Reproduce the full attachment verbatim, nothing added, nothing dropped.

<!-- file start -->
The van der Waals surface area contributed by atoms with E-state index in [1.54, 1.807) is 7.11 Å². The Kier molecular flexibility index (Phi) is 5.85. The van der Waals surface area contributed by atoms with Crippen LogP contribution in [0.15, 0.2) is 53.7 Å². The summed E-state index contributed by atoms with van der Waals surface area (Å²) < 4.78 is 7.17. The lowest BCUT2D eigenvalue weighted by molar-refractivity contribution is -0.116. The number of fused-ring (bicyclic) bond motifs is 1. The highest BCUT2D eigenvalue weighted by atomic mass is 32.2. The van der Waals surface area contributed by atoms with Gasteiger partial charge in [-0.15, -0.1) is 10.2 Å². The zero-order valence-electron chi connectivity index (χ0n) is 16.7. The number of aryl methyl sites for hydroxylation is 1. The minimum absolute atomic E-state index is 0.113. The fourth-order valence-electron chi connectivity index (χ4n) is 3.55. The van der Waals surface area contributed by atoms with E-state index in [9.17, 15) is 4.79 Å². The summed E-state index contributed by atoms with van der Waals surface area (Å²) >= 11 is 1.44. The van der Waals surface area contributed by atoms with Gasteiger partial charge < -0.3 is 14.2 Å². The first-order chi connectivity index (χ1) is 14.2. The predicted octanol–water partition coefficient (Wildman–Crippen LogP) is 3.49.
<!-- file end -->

The van der Waals surface area contributed by atoms with E-state index in [1.54, 1.807) is 7.11 Å². The Kier molecular flexibility index (Phi) is 5.85. The van der Waals surface area contributed by atoms with Crippen LogP contribution in [0.15, 0.2) is 53.7 Å². The summed E-state index contributed by atoms with van der Waals surface area (Å²) < 4.78 is 7.17. The lowest BCUT2D eigenvalue weighted by molar-refractivity contribution is -0.116. The number of fused-ring (bicyclic) bond motifs is 1. The highest BCUT2D eigenvalue weighted by atomic mass is 32.2. The van der Waals surface area contributed by atoms with Gasteiger partial charge in [-0.15, -0.1) is 10.2 Å². The zero-order valence-electron chi connectivity index (χ0n) is 16.7. The number of aryl methyl sites for hydroxylation is 1. The minimum absolute atomic E-state index is 0.113. The fourth-order valence-electron chi connectivity index (χ4n) is 3.55. The van der Waals surface area contributed by atoms with E-state index in [9.17, 15) is 4.79 Å². The summed E-state index contributed by atoms with van der Waals surface area (Å²) >= 11 is 1.44. The van der Waals surface area contributed by atoms with Gasteiger partial charge < -0.3 is 14.2 Å². The first-order chi connectivity index (χ1) is 14.2. The predicted octanol–water partition coefficient (Wildman–Crippen LogP) is 3.49.